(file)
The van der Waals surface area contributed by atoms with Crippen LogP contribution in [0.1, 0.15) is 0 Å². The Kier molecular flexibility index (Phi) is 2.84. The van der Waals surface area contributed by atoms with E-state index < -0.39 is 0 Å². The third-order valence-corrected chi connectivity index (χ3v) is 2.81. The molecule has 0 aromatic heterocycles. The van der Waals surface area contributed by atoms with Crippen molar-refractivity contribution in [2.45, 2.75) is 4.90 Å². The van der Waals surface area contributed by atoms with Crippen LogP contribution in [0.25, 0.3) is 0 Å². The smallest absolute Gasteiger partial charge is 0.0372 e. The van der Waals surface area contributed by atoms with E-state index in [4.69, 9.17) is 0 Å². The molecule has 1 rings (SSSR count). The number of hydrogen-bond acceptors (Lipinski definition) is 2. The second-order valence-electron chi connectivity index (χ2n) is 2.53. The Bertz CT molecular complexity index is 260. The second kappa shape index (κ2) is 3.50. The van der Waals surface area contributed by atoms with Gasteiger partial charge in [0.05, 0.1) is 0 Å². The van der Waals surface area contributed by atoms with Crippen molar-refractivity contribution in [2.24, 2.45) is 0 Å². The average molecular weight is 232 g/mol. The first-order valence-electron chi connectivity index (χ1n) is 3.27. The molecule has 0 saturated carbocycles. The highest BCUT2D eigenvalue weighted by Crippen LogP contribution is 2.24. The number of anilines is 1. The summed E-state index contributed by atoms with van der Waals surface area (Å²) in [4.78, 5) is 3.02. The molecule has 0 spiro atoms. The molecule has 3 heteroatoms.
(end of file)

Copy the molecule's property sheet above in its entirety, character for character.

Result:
The van der Waals surface area contributed by atoms with Crippen LogP contribution in [0.1, 0.15) is 0 Å². The Kier molecular flexibility index (Phi) is 2.84. The van der Waals surface area contributed by atoms with E-state index < -0.39 is 0 Å². The third-order valence-corrected chi connectivity index (χ3v) is 2.81. The molecule has 0 aromatic heterocycles. The van der Waals surface area contributed by atoms with Crippen molar-refractivity contribution in [2.45, 2.75) is 4.90 Å². The van der Waals surface area contributed by atoms with Crippen LogP contribution in [0.25, 0.3) is 0 Å². The smallest absolute Gasteiger partial charge is 0.0372 e. The van der Waals surface area contributed by atoms with E-state index in [4.69, 9.17) is 0 Å². The molecule has 1 rings (SSSR count). The number of hydrogen-bond acceptors (Lipinski definition) is 2. The second-order valence-electron chi connectivity index (χ2n) is 2.53. The Bertz CT molecular complexity index is 260. The second kappa shape index (κ2) is 3.50. The van der Waals surface area contributed by atoms with Gasteiger partial charge in [0.05, 0.1) is 0 Å². The van der Waals surface area contributed by atoms with Crippen molar-refractivity contribution in [2.24, 2.45) is 0 Å². The average molecular weight is 232 g/mol. The first-order valence-electron chi connectivity index (χ1n) is 3.27. The molecule has 0 saturated carbocycles. The highest BCUT2D eigenvalue weighted by Crippen LogP contribution is 2.24. The number of anilines is 1. The summed E-state index contributed by atoms with van der Waals surface area (Å²) in [4.78, 5) is 3.02. The molecule has 0 spiro atoms. The molecule has 3 heteroatoms.